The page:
In the main focus of transactional relationships are questions like “What does each partner bring to the relationship?” and “How does each partner benefit from what the other brings?”. For example, it’s an agreement that a husband will bring a career and income, and a wife will be a stay-at-home spouse and mother, raise the children, do all household chores, and ensure that there is always food in the pantry and dinner on the table.
Another example of transactional relationships is when an older man agrees to give his younger partner a grand lifestyle, and she in turn will be a beautiful adornment at his side for all events and functions. Is she a romantic partner? Probably not. Also, two partners (one male, one female) may agree to be married in name only, to hide their real sexual identities.
The key here is that each person in the relationship stands to gain something that is valuable to them. And in at least one of these, they are not romantic partners at all. Expectations are clear from the get-go
Transactional relationships tend to begin with the details of expectations already mapped out. In fact, these expectations are the foundation of the relationship. The effect of all of this is that conflicts are minimized, so long as both partners live up to the agreed-upon expectations. If expectations should change, an unhealthy relationship is born.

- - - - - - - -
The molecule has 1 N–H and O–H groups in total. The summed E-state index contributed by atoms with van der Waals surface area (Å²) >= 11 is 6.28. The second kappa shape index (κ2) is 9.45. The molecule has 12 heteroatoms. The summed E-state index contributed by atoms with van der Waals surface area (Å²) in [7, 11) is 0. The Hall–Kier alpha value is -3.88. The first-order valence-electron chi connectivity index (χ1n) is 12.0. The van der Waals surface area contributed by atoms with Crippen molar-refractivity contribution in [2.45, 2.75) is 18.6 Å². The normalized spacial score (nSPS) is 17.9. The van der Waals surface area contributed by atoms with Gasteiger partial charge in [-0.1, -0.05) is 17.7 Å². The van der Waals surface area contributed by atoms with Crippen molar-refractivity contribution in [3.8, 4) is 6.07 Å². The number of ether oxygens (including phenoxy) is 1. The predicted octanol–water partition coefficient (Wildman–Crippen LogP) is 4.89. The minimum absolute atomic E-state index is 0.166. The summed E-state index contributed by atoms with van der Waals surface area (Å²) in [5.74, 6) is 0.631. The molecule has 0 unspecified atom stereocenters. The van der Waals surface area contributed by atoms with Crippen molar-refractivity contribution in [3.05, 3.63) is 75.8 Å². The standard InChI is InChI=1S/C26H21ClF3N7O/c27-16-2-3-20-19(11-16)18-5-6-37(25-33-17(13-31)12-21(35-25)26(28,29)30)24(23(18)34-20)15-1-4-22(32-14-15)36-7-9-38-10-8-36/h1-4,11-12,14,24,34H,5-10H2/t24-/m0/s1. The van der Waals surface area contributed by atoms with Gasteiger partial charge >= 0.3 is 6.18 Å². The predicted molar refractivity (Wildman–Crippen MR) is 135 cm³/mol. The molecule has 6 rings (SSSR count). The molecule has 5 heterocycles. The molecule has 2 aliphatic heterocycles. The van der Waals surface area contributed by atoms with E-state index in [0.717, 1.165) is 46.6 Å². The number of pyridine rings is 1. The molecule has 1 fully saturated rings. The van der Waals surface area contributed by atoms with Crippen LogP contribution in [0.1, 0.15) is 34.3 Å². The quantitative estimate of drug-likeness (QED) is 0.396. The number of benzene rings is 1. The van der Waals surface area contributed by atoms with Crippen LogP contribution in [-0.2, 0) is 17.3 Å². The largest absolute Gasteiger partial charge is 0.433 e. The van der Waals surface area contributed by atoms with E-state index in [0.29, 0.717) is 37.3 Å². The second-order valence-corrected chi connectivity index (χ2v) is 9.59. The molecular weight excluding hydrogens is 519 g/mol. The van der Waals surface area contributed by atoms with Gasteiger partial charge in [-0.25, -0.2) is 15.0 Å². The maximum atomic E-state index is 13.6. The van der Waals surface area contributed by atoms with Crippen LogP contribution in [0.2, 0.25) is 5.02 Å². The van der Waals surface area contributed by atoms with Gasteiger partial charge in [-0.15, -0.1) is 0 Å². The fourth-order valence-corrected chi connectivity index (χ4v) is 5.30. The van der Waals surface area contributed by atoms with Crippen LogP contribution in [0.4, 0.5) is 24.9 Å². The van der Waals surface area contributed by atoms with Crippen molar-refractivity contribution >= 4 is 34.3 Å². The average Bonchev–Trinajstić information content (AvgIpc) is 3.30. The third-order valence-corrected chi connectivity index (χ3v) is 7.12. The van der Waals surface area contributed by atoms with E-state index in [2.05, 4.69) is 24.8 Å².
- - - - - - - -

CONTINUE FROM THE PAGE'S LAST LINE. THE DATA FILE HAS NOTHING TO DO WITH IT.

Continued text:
In a transactional relationship, each partner expects to get what has been promised. Let’s say a guy has moved into his girlfriend’s place because they both are looking toward a long-term monogamous romantic relationship. He has given up his place and promises to contribute a certain amount to the household expenses.
So here we have a transformational relationship built on love and trust, but a transactional one too. If all goes well, neither will feel disappointed and a healthy and true partnership has been formed.
Here’s another example of such a relationship: A couple has fallen in love but both have careers and outside activities that they pursue independently. They have set what they believe are healthy boundaries so they can maintain their independence in certain facets of their lives, and they expect that the other partner will respect those boundaries.
A transactional person is steeped in practicality. And they will see transactional love as something that must be defined, at least in part, by an agreement that has legal status. Usually, a prenup spells out the financial matters of a relationship, so that property and assets are legally secure. If one party fails to abide by the terms of this agreement, the other party has a right to take whatever actions are provided for in the document.
Prenuptial agreements are becoming more and more common today, especially given the divorce rate.